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DeLeo Will Consider Fingerprinting For Ride-hail Drivers, But Uber Says It Could Leave Boston

Boston Police Comissioner William Evans testifies on legislation to regulate ride-hailing services.
AP Photo

Beacon Hill lawmakers are nearing completion on a bill that could allow police to fingerprint ride-hail service drivers, but the safety measure backed by Boston Police might cause Uber to go hit cancel and pull out of the Boston market.

"We have been forced to exit certain markets because of regulatory positions that have forced us out," Chris Taylor, Uber's Boston General Manager, told WGBH News Wednesday.

According to Uber, regulations lead to removing the app-based driver-on-demand service from Broward County, Florida, where fingerprinting was part of a regulatory ordinance there.

Uber says they returned to Broward County after officials there revisited their regulations. The ride-hailing company also stop serving San Antonio and the entire state of Kansas over what it considered overly harsh regulations.

Boston Police started fingerprinting cab drivers this week and Police Commissioner William Evans wants the Legislature to give him the legal authority to treat Uber and Lyft drivers the same way.

"The system that we bring to bear brings a great amount of safety and does it without some of compromises that a fingerprint based background check system necessarily brings into play," Taylor said.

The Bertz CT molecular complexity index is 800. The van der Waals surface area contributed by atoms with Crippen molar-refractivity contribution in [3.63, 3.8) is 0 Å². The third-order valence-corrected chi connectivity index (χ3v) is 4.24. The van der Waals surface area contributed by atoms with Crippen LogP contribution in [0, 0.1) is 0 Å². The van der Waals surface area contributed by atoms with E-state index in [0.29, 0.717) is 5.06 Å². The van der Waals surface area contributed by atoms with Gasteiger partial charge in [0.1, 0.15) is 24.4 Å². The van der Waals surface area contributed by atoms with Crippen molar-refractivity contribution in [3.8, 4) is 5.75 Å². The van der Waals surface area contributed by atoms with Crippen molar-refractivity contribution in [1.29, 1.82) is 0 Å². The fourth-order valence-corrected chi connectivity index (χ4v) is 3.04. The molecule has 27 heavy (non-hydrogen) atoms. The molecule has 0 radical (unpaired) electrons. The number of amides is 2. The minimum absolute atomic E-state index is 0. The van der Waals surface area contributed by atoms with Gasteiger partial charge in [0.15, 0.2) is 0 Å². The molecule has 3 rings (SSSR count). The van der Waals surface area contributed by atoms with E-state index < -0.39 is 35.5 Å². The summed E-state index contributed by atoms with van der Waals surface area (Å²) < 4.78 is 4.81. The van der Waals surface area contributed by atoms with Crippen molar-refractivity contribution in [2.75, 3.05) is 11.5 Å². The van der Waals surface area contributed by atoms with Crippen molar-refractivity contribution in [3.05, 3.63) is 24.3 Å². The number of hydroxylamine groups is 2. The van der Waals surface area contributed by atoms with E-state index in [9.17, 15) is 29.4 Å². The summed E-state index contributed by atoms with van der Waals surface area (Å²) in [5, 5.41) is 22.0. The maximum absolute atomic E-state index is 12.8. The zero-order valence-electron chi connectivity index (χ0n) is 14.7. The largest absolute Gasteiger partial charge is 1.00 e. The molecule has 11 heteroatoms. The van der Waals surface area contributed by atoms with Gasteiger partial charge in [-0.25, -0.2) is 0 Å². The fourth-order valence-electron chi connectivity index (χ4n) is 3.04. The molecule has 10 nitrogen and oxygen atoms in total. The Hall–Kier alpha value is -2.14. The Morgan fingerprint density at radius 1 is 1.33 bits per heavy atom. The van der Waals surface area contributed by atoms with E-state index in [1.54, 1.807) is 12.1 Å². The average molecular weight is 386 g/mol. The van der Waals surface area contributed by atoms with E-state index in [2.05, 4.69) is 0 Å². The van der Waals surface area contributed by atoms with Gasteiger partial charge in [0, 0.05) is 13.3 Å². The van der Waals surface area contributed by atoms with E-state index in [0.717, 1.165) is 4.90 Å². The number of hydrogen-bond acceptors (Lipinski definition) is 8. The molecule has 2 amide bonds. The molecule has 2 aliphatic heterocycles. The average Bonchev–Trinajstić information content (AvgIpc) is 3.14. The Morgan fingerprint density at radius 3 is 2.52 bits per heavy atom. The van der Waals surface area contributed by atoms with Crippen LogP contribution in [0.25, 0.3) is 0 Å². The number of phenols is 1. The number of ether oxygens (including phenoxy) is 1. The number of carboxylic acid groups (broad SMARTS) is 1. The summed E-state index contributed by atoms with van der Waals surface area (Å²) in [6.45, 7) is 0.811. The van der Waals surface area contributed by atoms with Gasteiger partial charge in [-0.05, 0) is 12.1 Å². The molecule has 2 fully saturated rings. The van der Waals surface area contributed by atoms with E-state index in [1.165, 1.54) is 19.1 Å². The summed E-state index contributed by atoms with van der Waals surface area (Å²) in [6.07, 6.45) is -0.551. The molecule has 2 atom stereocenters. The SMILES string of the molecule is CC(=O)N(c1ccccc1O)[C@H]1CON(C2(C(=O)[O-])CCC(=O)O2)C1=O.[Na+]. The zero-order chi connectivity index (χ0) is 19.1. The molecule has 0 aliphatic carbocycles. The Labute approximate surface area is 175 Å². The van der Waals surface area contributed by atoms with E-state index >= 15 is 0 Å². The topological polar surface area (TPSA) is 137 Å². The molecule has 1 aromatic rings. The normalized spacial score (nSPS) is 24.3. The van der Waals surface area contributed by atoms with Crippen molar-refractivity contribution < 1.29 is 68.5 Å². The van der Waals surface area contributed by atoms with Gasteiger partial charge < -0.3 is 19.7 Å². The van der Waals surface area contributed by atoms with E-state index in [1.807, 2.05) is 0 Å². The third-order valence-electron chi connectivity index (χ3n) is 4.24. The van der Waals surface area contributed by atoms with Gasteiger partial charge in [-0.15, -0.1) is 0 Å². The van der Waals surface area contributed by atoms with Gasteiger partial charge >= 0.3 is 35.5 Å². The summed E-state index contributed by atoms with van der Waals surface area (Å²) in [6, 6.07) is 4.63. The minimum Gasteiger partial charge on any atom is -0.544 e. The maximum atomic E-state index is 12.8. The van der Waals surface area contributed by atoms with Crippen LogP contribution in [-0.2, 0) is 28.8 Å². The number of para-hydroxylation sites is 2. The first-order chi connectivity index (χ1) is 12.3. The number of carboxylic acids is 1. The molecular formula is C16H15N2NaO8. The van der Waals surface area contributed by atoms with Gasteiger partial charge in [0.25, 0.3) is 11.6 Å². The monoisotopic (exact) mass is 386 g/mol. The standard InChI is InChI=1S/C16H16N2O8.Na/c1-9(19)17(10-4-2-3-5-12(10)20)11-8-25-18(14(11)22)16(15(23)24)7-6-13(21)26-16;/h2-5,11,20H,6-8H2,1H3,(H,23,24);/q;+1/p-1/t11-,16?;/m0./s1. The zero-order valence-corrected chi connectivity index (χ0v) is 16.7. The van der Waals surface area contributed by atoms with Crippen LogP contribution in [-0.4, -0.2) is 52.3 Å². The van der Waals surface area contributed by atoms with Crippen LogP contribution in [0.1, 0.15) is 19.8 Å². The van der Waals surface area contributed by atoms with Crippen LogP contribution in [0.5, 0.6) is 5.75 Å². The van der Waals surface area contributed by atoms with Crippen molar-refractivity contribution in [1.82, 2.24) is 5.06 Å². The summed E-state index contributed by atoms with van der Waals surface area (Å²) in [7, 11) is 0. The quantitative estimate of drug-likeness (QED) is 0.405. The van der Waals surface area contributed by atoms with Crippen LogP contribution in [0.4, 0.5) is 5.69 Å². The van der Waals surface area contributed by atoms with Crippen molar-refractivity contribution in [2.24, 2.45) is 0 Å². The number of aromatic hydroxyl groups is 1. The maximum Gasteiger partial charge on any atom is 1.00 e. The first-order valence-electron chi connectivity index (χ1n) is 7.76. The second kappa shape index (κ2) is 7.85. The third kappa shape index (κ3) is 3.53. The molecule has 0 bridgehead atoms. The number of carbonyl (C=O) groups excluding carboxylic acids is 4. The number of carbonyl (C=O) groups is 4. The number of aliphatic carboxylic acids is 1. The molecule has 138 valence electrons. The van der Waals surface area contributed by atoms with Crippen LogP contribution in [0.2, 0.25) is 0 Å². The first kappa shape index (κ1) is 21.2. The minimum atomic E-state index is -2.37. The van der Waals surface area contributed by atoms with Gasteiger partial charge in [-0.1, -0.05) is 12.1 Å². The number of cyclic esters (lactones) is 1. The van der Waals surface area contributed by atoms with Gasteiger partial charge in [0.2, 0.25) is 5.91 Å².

Taylor said the data sets fingerprint systems use to identify threats could be outdated or flawed. More importantly, he said, the checks are discriminatory because they don't distinguish between arrests and convictions, something that could hold back potential safe drivers from earning income driving an Uber.

Taylor wouldn't speculate on what Massachusetts will eventually decide to do, and what Uber's response would be, but said "all options are on the table."

Much of that decision to mandate a fingerprint provision in the House's bill is in the hands of DeLeo, who says committees are still working on the legislation.
"It was my original feeling that there would be, obviously, a record check. I thought that would be sufficient. But based upon what the police commissioner says I'm going to take a - speak to them as well on that," DeLeo said after meeting with Democratic House members Wednesday.

DeLeo says the recent shootings in Kalamazoo, Michigan allegedly involving an Uber driver, has not affected the Massachusetts bill.

In remarks before his chamber in January, DeLeo laid out his desire to see legislation that would lead to ride-hailing services coexisting with the taxi industry. 

"We will find a way to make companies such as Uber and Lyft part of the permanent landscape in Massachusetts, while keeping in mind the benefit that competition from taxi cabs and livery companies bring to the marketplace. Consumer choice is a good thing," DeLeo said.

In those remarks, DeLeo had said he wanted the bill done before the end of February, but now says it'll come to the floor next month.


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